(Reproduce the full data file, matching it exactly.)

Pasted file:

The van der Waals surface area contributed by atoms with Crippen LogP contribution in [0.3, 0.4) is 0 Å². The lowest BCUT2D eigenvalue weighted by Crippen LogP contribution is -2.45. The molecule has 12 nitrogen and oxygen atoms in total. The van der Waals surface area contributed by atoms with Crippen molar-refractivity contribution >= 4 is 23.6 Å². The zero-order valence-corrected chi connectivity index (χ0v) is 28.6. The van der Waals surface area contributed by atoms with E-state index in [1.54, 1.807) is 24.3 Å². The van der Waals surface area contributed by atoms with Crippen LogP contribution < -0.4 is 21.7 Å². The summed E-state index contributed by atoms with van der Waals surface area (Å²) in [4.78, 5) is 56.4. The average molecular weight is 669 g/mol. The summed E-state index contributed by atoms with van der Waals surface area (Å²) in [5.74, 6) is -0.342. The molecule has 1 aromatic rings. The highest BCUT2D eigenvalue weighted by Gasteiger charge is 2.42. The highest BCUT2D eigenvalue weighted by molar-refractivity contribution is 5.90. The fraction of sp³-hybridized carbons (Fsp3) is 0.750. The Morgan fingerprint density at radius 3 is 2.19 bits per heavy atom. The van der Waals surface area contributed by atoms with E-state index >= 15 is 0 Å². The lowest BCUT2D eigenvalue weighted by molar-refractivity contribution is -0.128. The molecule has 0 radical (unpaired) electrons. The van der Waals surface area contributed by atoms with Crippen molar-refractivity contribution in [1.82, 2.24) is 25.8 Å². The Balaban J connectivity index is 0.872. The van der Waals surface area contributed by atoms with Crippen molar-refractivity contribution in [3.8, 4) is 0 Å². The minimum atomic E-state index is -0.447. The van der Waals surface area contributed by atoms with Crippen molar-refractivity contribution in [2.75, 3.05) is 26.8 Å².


The van der Waals surface area contributed by atoms with Crippen LogP contribution in [0.3, 0.4) is 0 Å². The lowest BCUT2D eigenvalue weighted by Crippen LogP contribution is -2.45. The molecule has 12 nitrogen and oxygen atoms in total. The van der Waals surface area contributed by atoms with Crippen molar-refractivity contribution >= 4 is 23.6 Å². The zero-order valence-corrected chi connectivity index (χ0v) is 28.6. The van der Waals surface area contributed by atoms with E-state index in [1.54, 1.807) is 24.3 Å². The van der Waals surface area contributed by atoms with Crippen LogP contribution < -0.4 is 21.7 Å². The summed E-state index contributed by atoms with van der Waals surface area (Å²) in [4.78, 5) is 56.4. The average molecular weight is 669 g/mol. The summed E-state index contributed by atoms with van der Waals surface area (Å²) in [5.74, 6) is -0.342. The molecule has 1 aromatic rings. The highest BCUT2D eigenvalue weighted by Gasteiger charge is 2.42. The highest BCUT2D eigenvalue weighted by molar-refractivity contribution is 5.90. The fraction of sp³-hybridized carbons (Fsp3) is 0.750. The Morgan fingerprint density at radius 3 is 2.19 bits per heavy atom. The van der Waals surface area contributed by atoms with E-state index >= 15 is 0 Å². The lowest BCUT2D eigenvalue weighted by molar-refractivity contribution is -0.128. The molecule has 0 radical (unpaired) electrons. The van der Waals surface area contributed by atoms with Crippen molar-refractivity contribution in [1.82, 2.24) is 25.8 Å². The Balaban J connectivity index is 0.872. The van der Waals surface area contributed by atoms with Crippen molar-refractivity contribution in [3.8, 4) is 0 Å². The minimum atomic E-state index is -0.447. The van der Waals surface area contributed by atoms with Crippen molar-refractivity contribution in [2.75, 3.05) is 26.8 Å².